Jul 8, I'm a big advocate for those with mental illnesses, as I have mental illness myself and abhor the associated stigma. Your co-workers will judge you and gossip about you if they find out about this, as well they should. You positive dating sites violating well-established professional and ethical boundaries.

There is no "professional manner" dating former patients which to deal with this, other than to end the relationship. You can say that there is "no element of vulnerability," but that is simply not true. The origin of the relationship permanently "poisons" the relationship. And the fact that you don't feel you are doing anything wrong is a big red flag for me. You express concern about what your coworkers would dating former patients if they knew -- one of the classic "tests" of whether an action may violate professional standards and boundaries is whether you would be willing to do whatever it is in front of your boss or coworkers; if you would not be willing to do it in front of your boss and coworkers, you shouldn't do it at all.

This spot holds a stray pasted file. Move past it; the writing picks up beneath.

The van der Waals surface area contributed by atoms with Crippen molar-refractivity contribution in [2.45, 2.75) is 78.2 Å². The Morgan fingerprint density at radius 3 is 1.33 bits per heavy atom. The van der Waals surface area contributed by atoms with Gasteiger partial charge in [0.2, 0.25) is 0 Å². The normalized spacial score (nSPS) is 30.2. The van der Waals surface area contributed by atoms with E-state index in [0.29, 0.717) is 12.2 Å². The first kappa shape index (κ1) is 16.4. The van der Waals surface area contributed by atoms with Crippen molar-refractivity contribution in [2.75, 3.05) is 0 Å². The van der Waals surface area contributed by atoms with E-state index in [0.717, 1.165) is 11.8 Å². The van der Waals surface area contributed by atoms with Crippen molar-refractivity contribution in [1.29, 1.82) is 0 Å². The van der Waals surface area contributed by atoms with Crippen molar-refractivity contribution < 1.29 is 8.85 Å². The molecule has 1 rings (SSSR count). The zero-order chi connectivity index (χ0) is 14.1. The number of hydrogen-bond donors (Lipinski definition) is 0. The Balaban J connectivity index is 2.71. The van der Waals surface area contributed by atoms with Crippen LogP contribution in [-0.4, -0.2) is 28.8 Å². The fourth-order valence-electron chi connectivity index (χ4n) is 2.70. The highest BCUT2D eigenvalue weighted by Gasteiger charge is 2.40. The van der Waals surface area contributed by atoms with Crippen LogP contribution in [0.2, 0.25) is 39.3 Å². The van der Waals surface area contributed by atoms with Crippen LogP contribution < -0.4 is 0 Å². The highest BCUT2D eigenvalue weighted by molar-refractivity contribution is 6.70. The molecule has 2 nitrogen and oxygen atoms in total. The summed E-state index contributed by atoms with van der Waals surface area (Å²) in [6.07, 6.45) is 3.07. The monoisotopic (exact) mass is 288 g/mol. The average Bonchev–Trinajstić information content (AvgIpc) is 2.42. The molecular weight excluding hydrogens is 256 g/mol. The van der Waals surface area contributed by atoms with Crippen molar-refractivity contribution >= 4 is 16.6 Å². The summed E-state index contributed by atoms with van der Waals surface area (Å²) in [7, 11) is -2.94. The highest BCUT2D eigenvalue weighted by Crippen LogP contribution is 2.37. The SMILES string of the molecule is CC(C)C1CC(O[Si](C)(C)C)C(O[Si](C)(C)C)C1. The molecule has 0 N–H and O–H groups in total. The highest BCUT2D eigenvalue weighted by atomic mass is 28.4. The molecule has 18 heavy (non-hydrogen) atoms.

You are acknowledging that you have already "flunked" that test. If this relationship is okay, why would you be concerned about your coworkers finding out about it?? OrganizedChaos, LVN. Specializes in LTC, assisted living, med-surg, psych. I am a "mental patient" myself and can't imagine being in a relationship with one of the nurses who took care of me.